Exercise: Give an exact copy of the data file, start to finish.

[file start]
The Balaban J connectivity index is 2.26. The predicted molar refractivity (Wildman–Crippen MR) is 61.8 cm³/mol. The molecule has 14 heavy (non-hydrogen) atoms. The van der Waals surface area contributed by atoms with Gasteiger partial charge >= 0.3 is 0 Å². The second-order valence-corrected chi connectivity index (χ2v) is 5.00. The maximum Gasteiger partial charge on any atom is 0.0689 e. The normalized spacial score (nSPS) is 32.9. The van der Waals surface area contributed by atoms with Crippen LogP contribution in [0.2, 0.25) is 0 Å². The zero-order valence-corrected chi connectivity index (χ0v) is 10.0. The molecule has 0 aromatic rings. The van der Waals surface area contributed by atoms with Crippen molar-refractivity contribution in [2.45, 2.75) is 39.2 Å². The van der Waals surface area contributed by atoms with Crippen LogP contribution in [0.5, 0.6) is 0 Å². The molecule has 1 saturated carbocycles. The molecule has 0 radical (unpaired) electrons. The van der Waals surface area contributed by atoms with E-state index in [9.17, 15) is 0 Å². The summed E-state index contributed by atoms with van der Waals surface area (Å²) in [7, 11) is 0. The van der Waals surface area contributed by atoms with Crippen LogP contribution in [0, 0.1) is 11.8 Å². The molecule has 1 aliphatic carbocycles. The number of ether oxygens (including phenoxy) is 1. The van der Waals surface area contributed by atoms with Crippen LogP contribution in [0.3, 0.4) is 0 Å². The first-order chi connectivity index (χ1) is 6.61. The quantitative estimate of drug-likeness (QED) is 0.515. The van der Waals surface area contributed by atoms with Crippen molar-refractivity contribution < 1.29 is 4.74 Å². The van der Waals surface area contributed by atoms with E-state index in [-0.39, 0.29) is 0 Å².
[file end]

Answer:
The Balaban J connectivity index is 2.26. The predicted molar refractivity (Wildman–Crippen MR) is 61.8 cm³/mol. The molecule has 14 heavy (non-hydrogen) atoms. The van der Waals surface area contributed by atoms with Gasteiger partial charge >= 0.3 is 0 Å². The second-order valence-corrected chi connectivity index (χ2v) is 5.00. The maximum Gasteiger partial charge on any atom is 0.0689 e. The normalized spacial score (nSPS) is 32.9. The van der Waals surface area contributed by atoms with Crippen LogP contribution in [0.2, 0.25) is 0 Å². The zero-order valence-corrected chi connectivity index (χ0v) is 10.0. The molecule has 0 aromatic rings. The van der Waals surface area contributed by atoms with Crippen molar-refractivity contribution in [2.45, 2.75) is 39.2 Å². The van der Waals surface area contributed by atoms with Crippen LogP contribution in [0.5, 0.6) is 0 Å². The molecule has 1 saturated carbocycles. The molecule has 0 radical (unpaired) electrons. The van der Waals surface area contributed by atoms with E-state index in [9.17, 15) is 0 Å². The summed E-state index contributed by atoms with van der Waals surface area (Å²) in [7, 11) is 0. The van der Waals surface area contributed by atoms with Crippen LogP contribution in [0, 0.1) is 11.8 Å². The molecule has 1 aliphatic carbocycles. The number of ether oxygens (including phenoxy) is 1. The van der Waals surface area contributed by atoms with Crippen LogP contribution in [0.3, 0.4) is 0 Å². The first-order chi connectivity index (χ1) is 6.61. The quantitative estimate of drug-likeness (QED) is 0.515. The van der Waals surface area contributed by atoms with Crippen molar-refractivity contribution < 1.29 is 4.74 Å². The van der Waals surface area contributed by atoms with E-state index in [-0.39, 0.29) is 0 Å².